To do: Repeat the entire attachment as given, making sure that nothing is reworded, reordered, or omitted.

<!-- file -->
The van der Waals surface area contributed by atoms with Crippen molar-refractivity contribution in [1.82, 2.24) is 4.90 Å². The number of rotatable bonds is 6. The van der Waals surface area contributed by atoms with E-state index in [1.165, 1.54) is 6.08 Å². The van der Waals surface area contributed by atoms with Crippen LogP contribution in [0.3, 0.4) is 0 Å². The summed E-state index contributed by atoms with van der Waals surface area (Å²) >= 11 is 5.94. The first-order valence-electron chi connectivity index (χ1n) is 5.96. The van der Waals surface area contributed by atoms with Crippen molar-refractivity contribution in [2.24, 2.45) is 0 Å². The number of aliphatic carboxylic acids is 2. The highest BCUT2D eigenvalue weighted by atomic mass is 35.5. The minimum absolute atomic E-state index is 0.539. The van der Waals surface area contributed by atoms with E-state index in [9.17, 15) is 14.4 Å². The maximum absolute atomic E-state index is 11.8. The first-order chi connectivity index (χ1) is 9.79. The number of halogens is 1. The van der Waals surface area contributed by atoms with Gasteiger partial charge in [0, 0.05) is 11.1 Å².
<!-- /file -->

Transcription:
The van der Waals surface area contributed by atoms with Crippen molar-refractivity contribution in [1.82, 2.24) is 4.90 Å². The number of rotatable bonds is 6. The van der Waals surface area contributed by atoms with E-state index in [1.165, 1.54) is 6.08 Å². The van der Waals surface area contributed by atoms with Crippen LogP contribution in [0.3, 0.4) is 0 Å². The summed E-state index contributed by atoms with van der Waals surface area (Å²) >= 11 is 5.94. The first-order valence-electron chi connectivity index (χ1n) is 5.96. The van der Waals surface area contributed by atoms with Crippen molar-refractivity contribution in [2.24, 2.45) is 0 Å². The number of aliphatic carboxylic acids is 2. The highest BCUT2D eigenvalue weighted by atomic mass is 35.5. The minimum absolute atomic E-state index is 0.539. The van der Waals surface area contributed by atoms with E-state index in [9.17, 15) is 14.4 Å². The maximum absolute atomic E-state index is 11.8. The first-order chi connectivity index (χ1) is 9.79. The number of halogens is 1. The van der Waals surface area contributed by atoms with Gasteiger partial charge in [0, 0.05) is 11.1 Å².